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The International Writers Magazine: London Visit and Veg

Fruit and Flowers in London
• Marianne de Nazareth
Filling my landing card on the Emirates plane into Heathrow, London, I was blissfully unaware of the long wait ahead of me. I was all excited to be meeting David, my eldest after several months, and there were plans to spend two weeks with him and Rashme in Ealing. It took two hours of painful standing in a queue, that literally inched forward, one step at a time.

Dave and Marianne

The crowds were coming in for the Olympics, from all over the world and London was bursting at its seams. Sigh! I just sipped my water and hoped David had not come in early to collect me. It’s dreadful when you have busy people come collect you, it’s preferable to just take the Heathrow Connect into town, much simpler all round.

It was raining and cold when we left the airport. Summer? I thought to myself. But London has to be taken along with its crazy seasons and its interminable rain. Invest in an umbrella and a mac, then you can enjoy London in whatever weather. It’s just the sudden showers that can get to a visitor, as getting soaked can be a miserable experience in the cold.

Borough Market Hardly had I reached when Dave and I went off to the fresh fruit and veggie market. Most Londoners prefer buying fruit and veg from these small open markets rather than the big supermarket chains. There were fresh veggies from across the globe and I was looking for European fruit. Sure enough boxes of luscious peaches and cherries peremptorily beckoned me and I willingly complied, taking home a whole box of juicy cherries and another box of jucier peaches, which had come in from sunny Spain.

Who needed to eat food when there was so much fruit around? Not me.

The almost continuous rain keeps London green and dust free all through the year. David and Rashme’s garden was a scented dream come true and I spent many moments weeding, writing on my notebook computer on the garden bench, or just sunning myself when the sun decided to come out for a while, while popping cherries. The orange coloured neighbours cat, would jump over the wooden garden fence and lie on his side waiting to be scratched. The garden was idyllic and I spent many lovely hours enjoying the scent of the flowers and checking on the grapes and the figs, which had fruited in profusion.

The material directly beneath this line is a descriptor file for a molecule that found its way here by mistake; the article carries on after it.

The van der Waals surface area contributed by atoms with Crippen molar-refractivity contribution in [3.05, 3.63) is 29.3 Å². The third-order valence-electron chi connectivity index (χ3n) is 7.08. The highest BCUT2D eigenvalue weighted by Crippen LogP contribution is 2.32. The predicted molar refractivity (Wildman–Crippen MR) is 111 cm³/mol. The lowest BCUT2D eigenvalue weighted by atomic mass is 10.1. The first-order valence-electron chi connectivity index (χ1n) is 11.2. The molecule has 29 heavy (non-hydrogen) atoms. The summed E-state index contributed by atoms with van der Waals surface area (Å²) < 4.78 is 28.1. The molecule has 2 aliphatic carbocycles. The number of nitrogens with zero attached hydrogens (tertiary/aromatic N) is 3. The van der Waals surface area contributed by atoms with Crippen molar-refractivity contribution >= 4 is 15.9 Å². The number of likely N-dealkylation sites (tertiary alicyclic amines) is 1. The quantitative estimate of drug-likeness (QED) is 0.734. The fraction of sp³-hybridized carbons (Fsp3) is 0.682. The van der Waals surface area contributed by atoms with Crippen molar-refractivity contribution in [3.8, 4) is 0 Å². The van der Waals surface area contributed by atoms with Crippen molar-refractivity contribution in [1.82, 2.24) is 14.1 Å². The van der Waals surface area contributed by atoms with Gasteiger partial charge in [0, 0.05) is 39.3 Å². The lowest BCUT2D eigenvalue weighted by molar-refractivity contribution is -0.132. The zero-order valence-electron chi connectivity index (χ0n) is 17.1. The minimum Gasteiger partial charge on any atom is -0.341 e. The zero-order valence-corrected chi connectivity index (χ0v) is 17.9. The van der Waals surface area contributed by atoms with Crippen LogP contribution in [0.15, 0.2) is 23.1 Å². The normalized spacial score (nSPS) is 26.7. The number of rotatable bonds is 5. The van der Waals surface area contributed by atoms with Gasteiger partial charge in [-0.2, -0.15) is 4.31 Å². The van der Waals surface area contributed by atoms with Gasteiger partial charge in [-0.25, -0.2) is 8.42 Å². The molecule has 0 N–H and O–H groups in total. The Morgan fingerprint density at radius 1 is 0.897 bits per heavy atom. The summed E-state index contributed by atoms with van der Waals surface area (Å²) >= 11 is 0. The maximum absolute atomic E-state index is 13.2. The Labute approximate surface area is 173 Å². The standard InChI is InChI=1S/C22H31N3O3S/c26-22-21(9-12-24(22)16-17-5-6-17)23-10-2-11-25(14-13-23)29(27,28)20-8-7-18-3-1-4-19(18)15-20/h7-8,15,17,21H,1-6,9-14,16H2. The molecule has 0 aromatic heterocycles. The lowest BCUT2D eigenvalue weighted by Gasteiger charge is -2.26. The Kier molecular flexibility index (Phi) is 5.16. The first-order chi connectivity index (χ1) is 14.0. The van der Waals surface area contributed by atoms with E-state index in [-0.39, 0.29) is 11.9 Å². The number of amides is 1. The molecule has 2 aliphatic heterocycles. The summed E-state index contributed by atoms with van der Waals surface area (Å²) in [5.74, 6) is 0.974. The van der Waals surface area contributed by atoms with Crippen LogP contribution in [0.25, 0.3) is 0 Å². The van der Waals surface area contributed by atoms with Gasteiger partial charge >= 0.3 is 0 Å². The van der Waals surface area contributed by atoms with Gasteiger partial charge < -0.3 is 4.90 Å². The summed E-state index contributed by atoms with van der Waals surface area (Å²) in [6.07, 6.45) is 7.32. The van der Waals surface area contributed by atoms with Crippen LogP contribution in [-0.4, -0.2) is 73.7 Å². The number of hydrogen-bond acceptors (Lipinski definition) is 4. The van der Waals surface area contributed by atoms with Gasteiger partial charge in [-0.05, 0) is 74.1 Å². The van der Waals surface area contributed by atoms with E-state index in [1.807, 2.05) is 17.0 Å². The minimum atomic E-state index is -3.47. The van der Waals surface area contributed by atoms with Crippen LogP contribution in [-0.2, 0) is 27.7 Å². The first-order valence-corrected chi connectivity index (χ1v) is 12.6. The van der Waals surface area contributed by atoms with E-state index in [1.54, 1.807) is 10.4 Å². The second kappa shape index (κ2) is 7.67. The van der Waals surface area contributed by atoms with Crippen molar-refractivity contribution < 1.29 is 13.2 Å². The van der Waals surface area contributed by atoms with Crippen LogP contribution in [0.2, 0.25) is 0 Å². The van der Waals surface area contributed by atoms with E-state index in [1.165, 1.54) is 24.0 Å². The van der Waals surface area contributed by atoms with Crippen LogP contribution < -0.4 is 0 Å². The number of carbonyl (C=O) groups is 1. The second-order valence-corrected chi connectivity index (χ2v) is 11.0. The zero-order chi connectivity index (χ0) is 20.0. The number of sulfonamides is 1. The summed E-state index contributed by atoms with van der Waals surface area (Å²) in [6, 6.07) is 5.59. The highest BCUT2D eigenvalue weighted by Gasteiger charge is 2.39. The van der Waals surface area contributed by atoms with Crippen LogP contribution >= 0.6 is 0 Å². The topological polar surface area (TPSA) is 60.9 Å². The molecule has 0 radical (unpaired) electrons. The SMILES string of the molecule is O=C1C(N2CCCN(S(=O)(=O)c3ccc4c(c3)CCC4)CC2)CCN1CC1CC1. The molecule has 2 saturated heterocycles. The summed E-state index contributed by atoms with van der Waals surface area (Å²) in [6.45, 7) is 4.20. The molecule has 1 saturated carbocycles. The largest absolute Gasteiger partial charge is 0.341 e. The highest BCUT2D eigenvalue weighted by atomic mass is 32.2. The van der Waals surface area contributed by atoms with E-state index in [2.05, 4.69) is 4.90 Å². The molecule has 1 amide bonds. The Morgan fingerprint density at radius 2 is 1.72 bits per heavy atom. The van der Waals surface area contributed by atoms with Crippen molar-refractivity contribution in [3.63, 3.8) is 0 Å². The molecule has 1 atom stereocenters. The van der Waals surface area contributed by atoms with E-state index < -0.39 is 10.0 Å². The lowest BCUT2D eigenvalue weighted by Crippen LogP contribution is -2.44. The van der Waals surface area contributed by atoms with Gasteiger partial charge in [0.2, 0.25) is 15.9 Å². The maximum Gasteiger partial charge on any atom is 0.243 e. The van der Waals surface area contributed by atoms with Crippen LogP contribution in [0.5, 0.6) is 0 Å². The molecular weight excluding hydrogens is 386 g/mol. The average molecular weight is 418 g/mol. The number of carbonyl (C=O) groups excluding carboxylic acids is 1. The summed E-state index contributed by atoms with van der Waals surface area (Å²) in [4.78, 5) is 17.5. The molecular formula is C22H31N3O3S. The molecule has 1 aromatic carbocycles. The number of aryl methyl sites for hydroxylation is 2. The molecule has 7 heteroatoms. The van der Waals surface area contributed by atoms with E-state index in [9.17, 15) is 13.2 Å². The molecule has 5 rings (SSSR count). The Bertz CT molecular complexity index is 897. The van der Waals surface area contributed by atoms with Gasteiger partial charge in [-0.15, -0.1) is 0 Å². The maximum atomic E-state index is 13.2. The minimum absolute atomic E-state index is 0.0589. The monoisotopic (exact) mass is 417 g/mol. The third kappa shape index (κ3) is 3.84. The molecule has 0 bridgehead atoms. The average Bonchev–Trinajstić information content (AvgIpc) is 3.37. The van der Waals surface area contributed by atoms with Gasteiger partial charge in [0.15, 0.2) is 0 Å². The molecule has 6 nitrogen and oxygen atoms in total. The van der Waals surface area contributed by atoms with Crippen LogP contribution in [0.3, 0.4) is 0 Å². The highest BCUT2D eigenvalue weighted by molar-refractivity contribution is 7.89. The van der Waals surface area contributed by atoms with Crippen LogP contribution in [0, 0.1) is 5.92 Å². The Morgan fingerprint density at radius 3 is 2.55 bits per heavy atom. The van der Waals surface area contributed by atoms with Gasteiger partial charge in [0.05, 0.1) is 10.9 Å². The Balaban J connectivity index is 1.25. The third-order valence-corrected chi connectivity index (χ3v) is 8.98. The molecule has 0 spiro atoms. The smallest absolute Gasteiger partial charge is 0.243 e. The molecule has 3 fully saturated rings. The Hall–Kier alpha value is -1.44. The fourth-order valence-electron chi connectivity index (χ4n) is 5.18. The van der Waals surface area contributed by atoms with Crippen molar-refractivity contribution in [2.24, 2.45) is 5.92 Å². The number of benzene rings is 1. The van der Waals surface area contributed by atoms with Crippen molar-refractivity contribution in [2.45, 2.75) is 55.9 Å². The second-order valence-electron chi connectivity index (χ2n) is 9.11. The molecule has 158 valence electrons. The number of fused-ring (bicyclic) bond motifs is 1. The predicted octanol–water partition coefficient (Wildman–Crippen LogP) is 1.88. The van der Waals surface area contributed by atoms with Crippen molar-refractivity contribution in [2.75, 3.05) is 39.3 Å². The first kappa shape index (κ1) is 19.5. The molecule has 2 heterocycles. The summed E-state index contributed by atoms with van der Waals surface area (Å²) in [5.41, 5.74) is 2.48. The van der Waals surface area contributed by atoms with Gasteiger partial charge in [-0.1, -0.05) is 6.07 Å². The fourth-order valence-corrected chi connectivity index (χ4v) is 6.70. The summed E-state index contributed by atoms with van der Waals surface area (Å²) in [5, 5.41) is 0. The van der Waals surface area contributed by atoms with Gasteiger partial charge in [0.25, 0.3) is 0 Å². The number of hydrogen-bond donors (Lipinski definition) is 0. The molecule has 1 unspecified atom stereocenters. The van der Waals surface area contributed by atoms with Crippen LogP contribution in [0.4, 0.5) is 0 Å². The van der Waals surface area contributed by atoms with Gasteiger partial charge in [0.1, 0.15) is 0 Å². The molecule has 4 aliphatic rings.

Cooking up a curry was fun, but I had to keep all the doors and windows of the kitchen open and the doors leading to the living room and bedroom locked,to prevent the food smells permeating the house and carpets. I carried my spices from India, but one can buy everything in London, as there is a huge Indian diaspora there. Mangoes, silk sarees, ladies finger (okra) from India and even fresh coriander is all available in plenty, across London. The only difficulty I faced is cooking on electric stoves. We are used to gas stoves in India which can be regulated quite easily, so getting used to an electric hob, took a day or two for me.

Les Miz And then, it was time for me to go to a couple of shows before heading home. While in London, it’s a shame if you don’t go and watch a play or a musical. Nothing can beat the Brits and their shows in their lovingly maintained old world theatres, which add to the ambience of the evening. Book your tickets online, they are cheaper and easier to get. I decided to go and see Les Miserables at The Queen theatre on Shaftesbury Avenue. The entire hall was packed to capacity with obviously the crowd who had come for the Olympics. For some reason I am map challenged and always seem to end up on the wrong end of the road. But that gave me a chance to look at all the other shows on in town, including Singing in the Rain and Wicked.
And let your hair down and turn into a plebian for one afternoon at Shakespeare’s Globe on the river Thames. Tickets were all sold ut by the time we looked, but there was just one left in the standing arena. They recreate Shakespeare’s times where the rich sat up in seats and the poor stood around the stage in the Globe. If you can bear standing, don’t buy seats. The whole play comes alive with the actors running in an out of the standing crowd, so finally you don’t feel your weight at all. I particularly loved the shrew cavorting through us and during the 15 min interval everyone just flopped and sat plonk on the ground.
The Globe

If you have not been to London, just go! But beware, it’s an expensive holiday!
© Marianne de Nazareth August 2012
mde.nazareth(at)gmail.com

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